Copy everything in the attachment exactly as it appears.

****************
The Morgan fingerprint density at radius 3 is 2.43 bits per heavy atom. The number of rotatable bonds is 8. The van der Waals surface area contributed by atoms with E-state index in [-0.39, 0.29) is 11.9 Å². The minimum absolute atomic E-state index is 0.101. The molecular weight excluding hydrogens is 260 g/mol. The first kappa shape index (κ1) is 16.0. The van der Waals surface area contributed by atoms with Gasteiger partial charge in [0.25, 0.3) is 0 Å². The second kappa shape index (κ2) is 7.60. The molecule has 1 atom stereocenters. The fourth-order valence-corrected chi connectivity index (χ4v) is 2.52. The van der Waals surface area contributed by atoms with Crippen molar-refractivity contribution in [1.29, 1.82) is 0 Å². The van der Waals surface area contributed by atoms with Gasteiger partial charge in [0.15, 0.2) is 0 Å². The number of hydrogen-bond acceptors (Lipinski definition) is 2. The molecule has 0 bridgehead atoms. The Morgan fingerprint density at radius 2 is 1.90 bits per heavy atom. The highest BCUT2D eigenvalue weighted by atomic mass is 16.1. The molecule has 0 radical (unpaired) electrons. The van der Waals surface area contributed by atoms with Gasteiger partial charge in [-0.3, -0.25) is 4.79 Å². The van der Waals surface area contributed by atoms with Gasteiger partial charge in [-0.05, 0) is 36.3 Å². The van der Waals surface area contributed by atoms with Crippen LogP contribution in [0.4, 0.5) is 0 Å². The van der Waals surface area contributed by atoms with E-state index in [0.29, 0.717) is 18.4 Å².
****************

The Morgan fingerprint density at radius 3 is 2.43 bits per heavy atom. The number of rotatable bonds is 8. The van der Waals surface area contributed by atoms with E-state index in [-0.39, 0.29) is 11.9 Å². The minimum absolute atomic E-state index is 0.101. The molecular weight excluding hydrogens is 260 g/mol. The first kappa shape index (κ1) is 16.0. The van der Waals surface area contributed by atoms with Gasteiger partial charge in [0.25, 0.3) is 0 Å². The second kappa shape index (κ2) is 7.60. The molecule has 1 atom stereocenters. The fourth-order valence-corrected chi connectivity index (χ4v) is 2.52. The van der Waals surface area contributed by atoms with Crippen molar-refractivity contribution in [1.29, 1.82) is 0 Å². The van der Waals surface area contributed by atoms with Gasteiger partial charge in [0.15, 0.2) is 0 Å². The number of hydrogen-bond acceptors (Lipinski definition) is 2. The molecule has 0 bridgehead atoms. The Morgan fingerprint density at radius 2 is 1.90 bits per heavy atom. The highest BCUT2D eigenvalue weighted by atomic mass is 16.1. The molecule has 0 radical (unpaired) electrons. The van der Waals surface area contributed by atoms with Gasteiger partial charge in [-0.3, -0.25) is 4.79 Å². The van der Waals surface area contributed by atoms with Gasteiger partial charge in [-0.05, 0) is 36.3 Å². The van der Waals surface area contributed by atoms with Crippen LogP contribution in [0.4, 0.5) is 0 Å². The van der Waals surface area contributed by atoms with E-state index in [0.29, 0.717) is 18.4 Å².